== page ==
Heavy week for marketing stories, or maybe my attendance of the local AMA conference has just left me noticing those kinds of stories. The latter may be more likely since we’re slightly short on other stories. Remember folks, you can submit your own stories via twitter @OrdinaryChap.
Anyhow, this week we have awesome new updates announced for GA, more PPC myths, new MS languages, and an analysis of web business models versus those of the failing “big industries”.
- We start the roundup with our friends at GetElastic, and their PPC Myth series. This one is on whether you should actually kill keywords that don’t convert. They point out several situations in which keywords may be converting, but not showing up in the report.
- Last week Grokdotcomdotcom hit on a point that we’ve been harping about: don’t fear the reap… negative reviews. In this case they are specifically talking about how trying to edit your way out of negative reviews is. They point out that you simply can not remove negative reviews any more, because there are far too many easily (and often more easily) referenced sites that will allow frank reviews of your product. Instead, embrace negative reviews, because trying to cover them up will just result in more problems.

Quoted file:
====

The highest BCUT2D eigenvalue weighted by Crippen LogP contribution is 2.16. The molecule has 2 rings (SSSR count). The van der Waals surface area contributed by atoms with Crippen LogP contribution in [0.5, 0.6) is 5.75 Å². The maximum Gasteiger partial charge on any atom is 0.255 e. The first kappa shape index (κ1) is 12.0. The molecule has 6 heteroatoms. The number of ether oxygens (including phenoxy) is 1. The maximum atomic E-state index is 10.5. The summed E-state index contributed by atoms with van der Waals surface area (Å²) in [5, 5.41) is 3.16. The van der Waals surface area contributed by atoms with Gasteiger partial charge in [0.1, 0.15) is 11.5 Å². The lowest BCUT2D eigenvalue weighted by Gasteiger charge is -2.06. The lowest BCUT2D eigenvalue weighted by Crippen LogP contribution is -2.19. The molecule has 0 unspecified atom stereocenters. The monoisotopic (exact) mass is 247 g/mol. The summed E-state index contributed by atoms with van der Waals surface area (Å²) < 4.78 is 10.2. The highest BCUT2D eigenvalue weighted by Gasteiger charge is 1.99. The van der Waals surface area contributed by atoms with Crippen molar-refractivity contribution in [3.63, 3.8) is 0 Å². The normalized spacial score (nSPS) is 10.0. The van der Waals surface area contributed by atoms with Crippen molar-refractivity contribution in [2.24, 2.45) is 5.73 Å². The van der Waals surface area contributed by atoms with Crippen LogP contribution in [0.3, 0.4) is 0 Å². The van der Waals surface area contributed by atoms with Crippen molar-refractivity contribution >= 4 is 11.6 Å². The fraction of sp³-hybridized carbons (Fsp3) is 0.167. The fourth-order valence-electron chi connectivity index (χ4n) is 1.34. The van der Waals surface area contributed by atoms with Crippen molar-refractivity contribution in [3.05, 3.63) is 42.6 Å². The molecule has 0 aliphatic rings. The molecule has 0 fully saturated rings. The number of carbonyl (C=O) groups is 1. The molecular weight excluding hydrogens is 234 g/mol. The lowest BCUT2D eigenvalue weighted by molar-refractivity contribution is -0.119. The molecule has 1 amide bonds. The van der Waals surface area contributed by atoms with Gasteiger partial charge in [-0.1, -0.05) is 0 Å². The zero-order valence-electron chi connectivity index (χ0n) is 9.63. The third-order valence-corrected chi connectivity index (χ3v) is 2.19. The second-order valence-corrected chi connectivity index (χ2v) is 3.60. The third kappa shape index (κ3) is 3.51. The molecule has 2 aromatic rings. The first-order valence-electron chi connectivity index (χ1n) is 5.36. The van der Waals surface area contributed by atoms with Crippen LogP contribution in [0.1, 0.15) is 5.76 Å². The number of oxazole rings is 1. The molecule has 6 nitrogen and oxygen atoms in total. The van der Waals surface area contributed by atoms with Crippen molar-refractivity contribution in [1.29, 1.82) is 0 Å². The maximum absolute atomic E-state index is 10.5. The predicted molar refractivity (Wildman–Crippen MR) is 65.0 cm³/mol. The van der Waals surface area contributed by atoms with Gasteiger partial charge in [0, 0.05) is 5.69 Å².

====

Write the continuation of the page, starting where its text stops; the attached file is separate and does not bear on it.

- Although I am loathe to post lists, WinningTheWeb has a really good list of prime locations to promote your blog’s rss feed. A few of these I’ve even incorporated since reading it.
- Microsoft has announced the release of Axum, a parallel programming model for .net.
- Google has announced
pivoting, secondary dimensions, and custom segmentation sharing in GA. I can’t wait to see the kinds of custom segments people come up with.
- Google also has a nice piece on how to use eCommerce tracking. A nice addition to our own Google Analytics power user series.
- Kim Krause of Cre8pc has a great story about the woes of being obsessed with usability. Really its just the woes of being more knowledgeable than other people about a subject, and the resulting hangups that occur.
- GabGoldenberg over at WolfHowl has a fantastic article up on the history of web industry business models and how the success of the web, as well as the failure of big industry, lies in businesses’ handling of risk. The real strength comes in its analysis of why web models were able to succeed post-dotcom, though its commentary on the dangers of large conglomeration is apt.